Creepy Halloween Patents

Oct 8, 2020

It’s that time of year again! Ghosts, ghouls and things that go bump in the night! Halloween is a time for costumes, spooky stories and Trick-or-Treaters. Intellectual Property isn’t the first phrase that comes to mind when thinking of Halloween celebrations. However, there are patents for every occasion, including Halloween! Here are a few of the Halloween-themed patents we found searching the United State Patent and Trademark Office (USPTO).

Click the images to see each full-sized, or click the patent number to see the full patent filing at the USPTO. And, as always, know that you can use our Patent and Trademark Resource Center for all your intellectual property questions, or contact us at (307) 777-6333 or



Design for a Paper Sheet or Similar Article (U.S. Patent Design D46,178). Patented in 1914 by Clara L. Mead. The design is a number of specters or ghostly figures shrouded and with death’s heads, each provided with a jack o’lantern.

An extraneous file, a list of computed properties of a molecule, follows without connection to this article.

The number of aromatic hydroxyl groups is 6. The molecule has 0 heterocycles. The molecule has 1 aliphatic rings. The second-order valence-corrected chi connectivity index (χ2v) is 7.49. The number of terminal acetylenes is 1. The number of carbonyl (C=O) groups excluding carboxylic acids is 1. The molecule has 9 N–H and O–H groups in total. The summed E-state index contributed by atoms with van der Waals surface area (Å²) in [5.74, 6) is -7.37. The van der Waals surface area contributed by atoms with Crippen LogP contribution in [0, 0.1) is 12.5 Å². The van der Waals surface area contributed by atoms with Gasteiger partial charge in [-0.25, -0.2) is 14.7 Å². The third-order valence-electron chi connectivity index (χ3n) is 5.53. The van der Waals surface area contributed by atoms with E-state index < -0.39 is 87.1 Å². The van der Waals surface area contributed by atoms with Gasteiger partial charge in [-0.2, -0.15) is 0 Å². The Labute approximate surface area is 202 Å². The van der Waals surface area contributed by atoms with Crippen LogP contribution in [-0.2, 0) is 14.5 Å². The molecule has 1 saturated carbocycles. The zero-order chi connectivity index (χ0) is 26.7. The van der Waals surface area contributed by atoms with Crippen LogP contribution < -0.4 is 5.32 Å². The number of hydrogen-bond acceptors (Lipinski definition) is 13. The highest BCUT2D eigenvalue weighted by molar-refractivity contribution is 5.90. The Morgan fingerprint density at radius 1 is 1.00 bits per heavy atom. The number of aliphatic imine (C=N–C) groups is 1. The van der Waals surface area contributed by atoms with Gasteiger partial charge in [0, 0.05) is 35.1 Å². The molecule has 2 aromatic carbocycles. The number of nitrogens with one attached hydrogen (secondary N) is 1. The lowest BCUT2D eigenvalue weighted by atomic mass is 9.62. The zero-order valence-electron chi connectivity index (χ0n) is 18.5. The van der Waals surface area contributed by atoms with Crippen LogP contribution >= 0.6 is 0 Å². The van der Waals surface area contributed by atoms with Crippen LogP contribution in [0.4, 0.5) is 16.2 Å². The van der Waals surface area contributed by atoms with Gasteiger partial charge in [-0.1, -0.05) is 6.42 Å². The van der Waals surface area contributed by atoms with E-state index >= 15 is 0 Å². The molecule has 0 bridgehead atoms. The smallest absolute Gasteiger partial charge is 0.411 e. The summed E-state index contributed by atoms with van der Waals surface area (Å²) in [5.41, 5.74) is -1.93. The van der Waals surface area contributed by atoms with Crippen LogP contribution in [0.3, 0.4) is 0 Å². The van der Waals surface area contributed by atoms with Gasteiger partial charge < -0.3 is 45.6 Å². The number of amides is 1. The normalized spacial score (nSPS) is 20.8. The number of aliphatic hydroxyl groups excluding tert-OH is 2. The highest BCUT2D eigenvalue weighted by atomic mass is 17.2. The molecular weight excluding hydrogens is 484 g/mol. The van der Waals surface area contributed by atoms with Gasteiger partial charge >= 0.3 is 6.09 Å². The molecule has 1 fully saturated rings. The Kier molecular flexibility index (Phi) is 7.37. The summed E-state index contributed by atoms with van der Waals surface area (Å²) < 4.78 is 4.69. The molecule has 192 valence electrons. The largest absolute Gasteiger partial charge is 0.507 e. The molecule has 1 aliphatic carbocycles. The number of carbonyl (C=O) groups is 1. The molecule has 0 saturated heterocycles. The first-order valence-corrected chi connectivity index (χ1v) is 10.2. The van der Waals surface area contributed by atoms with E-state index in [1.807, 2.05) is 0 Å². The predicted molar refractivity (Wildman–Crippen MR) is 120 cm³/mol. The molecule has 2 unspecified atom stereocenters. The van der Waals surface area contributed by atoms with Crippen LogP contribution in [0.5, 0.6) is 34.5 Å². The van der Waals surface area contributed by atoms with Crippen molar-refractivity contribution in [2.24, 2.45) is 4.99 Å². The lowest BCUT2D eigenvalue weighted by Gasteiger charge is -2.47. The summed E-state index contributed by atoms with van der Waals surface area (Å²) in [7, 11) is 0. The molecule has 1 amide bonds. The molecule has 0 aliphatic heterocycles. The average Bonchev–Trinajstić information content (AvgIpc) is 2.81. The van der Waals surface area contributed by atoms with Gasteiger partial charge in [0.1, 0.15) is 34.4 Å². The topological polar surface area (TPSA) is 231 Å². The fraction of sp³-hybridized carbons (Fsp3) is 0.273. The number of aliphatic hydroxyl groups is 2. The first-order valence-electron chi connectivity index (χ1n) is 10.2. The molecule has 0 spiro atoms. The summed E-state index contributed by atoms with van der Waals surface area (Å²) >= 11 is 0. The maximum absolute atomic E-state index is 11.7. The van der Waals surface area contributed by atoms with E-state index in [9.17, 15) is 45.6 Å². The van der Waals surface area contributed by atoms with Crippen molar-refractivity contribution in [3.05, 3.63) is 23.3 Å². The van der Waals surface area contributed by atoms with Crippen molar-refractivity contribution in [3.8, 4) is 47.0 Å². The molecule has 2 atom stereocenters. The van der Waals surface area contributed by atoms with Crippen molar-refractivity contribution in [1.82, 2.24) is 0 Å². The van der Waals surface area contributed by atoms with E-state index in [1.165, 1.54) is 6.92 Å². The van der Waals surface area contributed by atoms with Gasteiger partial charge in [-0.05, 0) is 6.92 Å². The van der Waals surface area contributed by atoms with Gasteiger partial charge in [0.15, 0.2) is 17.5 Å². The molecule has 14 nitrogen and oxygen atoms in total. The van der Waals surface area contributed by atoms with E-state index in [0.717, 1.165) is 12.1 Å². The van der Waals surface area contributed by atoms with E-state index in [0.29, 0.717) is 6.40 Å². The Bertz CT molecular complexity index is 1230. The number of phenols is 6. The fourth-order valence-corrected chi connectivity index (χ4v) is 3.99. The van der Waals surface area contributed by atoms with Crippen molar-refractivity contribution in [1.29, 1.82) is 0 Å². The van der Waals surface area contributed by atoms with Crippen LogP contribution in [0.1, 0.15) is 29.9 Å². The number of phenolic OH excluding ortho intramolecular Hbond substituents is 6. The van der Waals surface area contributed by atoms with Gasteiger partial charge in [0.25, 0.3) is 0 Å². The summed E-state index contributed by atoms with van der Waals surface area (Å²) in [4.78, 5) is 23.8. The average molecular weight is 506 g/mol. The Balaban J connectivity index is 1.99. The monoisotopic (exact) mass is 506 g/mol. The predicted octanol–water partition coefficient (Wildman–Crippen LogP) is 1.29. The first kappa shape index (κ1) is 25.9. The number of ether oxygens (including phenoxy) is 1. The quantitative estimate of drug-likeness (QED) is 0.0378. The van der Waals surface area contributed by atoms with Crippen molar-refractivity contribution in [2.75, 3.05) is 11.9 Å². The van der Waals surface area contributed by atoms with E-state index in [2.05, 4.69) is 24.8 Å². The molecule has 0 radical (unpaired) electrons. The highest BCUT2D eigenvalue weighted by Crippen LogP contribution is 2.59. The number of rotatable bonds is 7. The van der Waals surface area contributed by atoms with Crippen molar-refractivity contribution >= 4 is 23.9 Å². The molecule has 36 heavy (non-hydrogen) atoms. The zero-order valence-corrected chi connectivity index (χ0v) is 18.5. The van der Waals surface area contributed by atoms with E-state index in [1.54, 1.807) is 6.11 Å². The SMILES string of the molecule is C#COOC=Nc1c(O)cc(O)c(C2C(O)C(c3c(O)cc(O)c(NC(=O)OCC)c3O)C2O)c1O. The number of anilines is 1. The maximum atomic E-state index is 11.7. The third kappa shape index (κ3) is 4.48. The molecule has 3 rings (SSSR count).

Natural Creeping Baby Doll (U.S. Patent No. 118,435. This patent was granted in 1871 to George Pemberton­. According to his patent, Clarke wanted to improve the construction and operation of creeping (crawling) dolls. He wanted to mimic the natural movement of a baby.
Improvement in Coffins (U.S. Patent Number 212,273). Patented in 1879 by James Shannon. In 1879, James Shannon created a fastener to “prevent the displacement of the corpse in a coffin during the transfer of the remains down a flight of steps or stairway to the ground floor of a house, when the corpse is apt to slip to the lower end of the coffin and to steady the remains in the casket while in the hearse and on the route to the cemetery or place of interment.”
Ventriloquist’s Dummy (U.S. Patent No.2,114,851). Patented in 1938 by Martha McCown. According to the patent, McCown wanted to create a dummy that was durable and could be manufactured at a low cost.
Bleeding Costume Helmet (U.S. Patent No. 6,093,475). Patented in 2000 by Alan Geller. A costume element having an inner layer and at least in part transparent outer layer forming a passage there between, the passage having an upper opening. A fluid visible in at least a part of the passage is injected into the passage through the upper opening. A lower opening to the passage can be coupled to the upper opening by one or more tubes providing fluid communication and a pump.


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